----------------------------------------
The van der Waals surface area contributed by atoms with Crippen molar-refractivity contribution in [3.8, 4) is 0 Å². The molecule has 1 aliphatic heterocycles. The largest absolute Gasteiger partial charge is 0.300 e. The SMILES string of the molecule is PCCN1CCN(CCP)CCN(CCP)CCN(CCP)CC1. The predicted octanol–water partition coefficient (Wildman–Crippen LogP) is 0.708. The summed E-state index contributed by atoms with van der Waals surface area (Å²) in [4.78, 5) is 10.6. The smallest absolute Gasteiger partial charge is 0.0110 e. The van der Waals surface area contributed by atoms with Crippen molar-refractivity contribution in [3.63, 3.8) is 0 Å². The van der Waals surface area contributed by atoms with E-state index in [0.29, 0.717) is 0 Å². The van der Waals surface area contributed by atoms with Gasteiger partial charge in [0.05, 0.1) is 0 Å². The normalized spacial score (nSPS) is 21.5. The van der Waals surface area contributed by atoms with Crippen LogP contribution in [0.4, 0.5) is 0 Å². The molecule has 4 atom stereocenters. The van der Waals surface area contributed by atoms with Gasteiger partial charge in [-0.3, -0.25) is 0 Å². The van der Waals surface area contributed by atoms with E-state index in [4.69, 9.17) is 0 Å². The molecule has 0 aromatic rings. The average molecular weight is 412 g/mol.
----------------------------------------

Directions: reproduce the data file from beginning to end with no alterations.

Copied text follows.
The van der Waals surface area contributed by atoms with Crippen molar-refractivity contribution in [3.8, 4) is 0 Å². The molecule has 1 aliphatic heterocycles. The largest absolute Gasteiger partial charge is 0.300 e. The SMILES string of the molecule is PCCN1CCN(CCP)CCN(CCP)CCN(CCP)CC1. The predicted octanol–water partition coefficient (Wildman–Crippen LogP) is 0.708. The summed E-state index contributed by atoms with van der Waals surface area (Å²) in [4.78, 5) is 10.6. The smallest absolute Gasteiger partial charge is 0.0110 e. The van der Waals surface area contributed by atoms with Crippen molar-refractivity contribution in [3.63, 3.8) is 0 Å². The van der Waals surface area contributed by atoms with E-state index in [0.29, 0.717) is 0 Å². The van der Waals surface area contributed by atoms with Gasteiger partial charge in [0.05, 0.1) is 0 Å². The normalized spacial score (nSPS) is 21.5. The van der Waals surface area contributed by atoms with Crippen LogP contribution in [0.4, 0.5) is 0 Å². The molecule has 4 atom stereocenters. The van der Waals surface area contributed by atoms with Gasteiger partial charge in [-0.3, -0.25) is 0 Å². The van der Waals surface area contributed by atoms with E-state index in [4.69, 9.17) is 0 Å². The molecule has 0 aromatic rings. The average molecular weight is 412 g/mol.